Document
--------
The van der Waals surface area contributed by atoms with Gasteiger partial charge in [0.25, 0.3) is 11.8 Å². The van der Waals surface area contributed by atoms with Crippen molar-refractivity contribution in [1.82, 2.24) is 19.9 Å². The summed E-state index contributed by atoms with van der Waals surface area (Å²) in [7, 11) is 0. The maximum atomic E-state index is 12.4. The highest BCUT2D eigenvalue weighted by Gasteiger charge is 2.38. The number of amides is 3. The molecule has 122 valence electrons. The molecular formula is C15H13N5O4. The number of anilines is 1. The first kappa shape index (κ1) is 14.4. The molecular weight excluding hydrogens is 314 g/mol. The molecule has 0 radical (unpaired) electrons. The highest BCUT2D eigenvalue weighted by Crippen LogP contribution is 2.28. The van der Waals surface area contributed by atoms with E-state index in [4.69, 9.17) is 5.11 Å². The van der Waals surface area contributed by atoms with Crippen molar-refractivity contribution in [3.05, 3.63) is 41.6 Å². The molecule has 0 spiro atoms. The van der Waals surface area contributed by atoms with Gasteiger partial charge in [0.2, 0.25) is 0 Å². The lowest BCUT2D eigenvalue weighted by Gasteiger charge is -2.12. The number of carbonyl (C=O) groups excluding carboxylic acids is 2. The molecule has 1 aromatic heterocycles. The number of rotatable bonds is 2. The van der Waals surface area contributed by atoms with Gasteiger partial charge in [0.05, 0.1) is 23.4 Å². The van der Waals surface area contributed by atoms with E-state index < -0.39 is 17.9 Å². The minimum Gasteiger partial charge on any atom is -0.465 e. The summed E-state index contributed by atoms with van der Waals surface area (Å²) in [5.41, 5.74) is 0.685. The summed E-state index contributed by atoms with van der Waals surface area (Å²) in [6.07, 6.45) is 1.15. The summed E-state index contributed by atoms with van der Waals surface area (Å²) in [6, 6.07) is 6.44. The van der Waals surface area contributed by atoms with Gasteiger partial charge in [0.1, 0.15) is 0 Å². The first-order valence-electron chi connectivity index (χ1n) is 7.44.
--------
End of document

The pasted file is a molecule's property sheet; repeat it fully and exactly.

The van der Waals surface area contributed by atoms with Gasteiger partial charge in [0.25, 0.3) is 11.8 Å². The van der Waals surface area contributed by atoms with Crippen molar-refractivity contribution in [1.82, 2.24) is 19.9 Å². The summed E-state index contributed by atoms with van der Waals surface area (Å²) in [7, 11) is 0. The maximum atomic E-state index is 12.4. The highest BCUT2D eigenvalue weighted by Gasteiger charge is 2.38. The number of amides is 3. The molecule has 122 valence electrons. The molecular formula is C15H13N5O4. The number of anilines is 1. The first kappa shape index (κ1) is 14.4. The molecular weight excluding hydrogens is 314 g/mol. The molecule has 0 radical (unpaired) electrons. The highest BCUT2D eigenvalue weighted by Crippen LogP contribution is 2.28. The van der Waals surface area contributed by atoms with E-state index in [4.69, 9.17) is 5.11 Å². The van der Waals surface area contributed by atoms with Crippen molar-refractivity contribution in [3.05, 3.63) is 41.6 Å². The molecule has 0 spiro atoms. The van der Waals surface area contributed by atoms with Gasteiger partial charge in [0.2, 0.25) is 0 Å². The lowest BCUT2D eigenvalue weighted by Gasteiger charge is -2.12. The number of carbonyl (C=O) groups excluding carboxylic acids is 2. The molecule has 1 aromatic heterocycles. The number of rotatable bonds is 2. The van der Waals surface area contributed by atoms with Gasteiger partial charge in [0.05, 0.1) is 23.4 Å². The van der Waals surface area contributed by atoms with E-state index < -0.39 is 17.9 Å². The minimum Gasteiger partial charge on any atom is -0.465 e. The summed E-state index contributed by atoms with van der Waals surface area (Å²) in [5.41, 5.74) is 0.685. The summed E-state index contributed by atoms with van der Waals surface area (Å²) in [6.07, 6.45) is 1.15. The summed E-state index contributed by atoms with van der Waals surface area (Å²) in [6, 6.07) is 6.44. The van der Waals surface area contributed by atoms with Gasteiger partial charge in [0.1, 0.15) is 0 Å². The first-order valence-electron chi connectivity index (χ1n) is 7.44.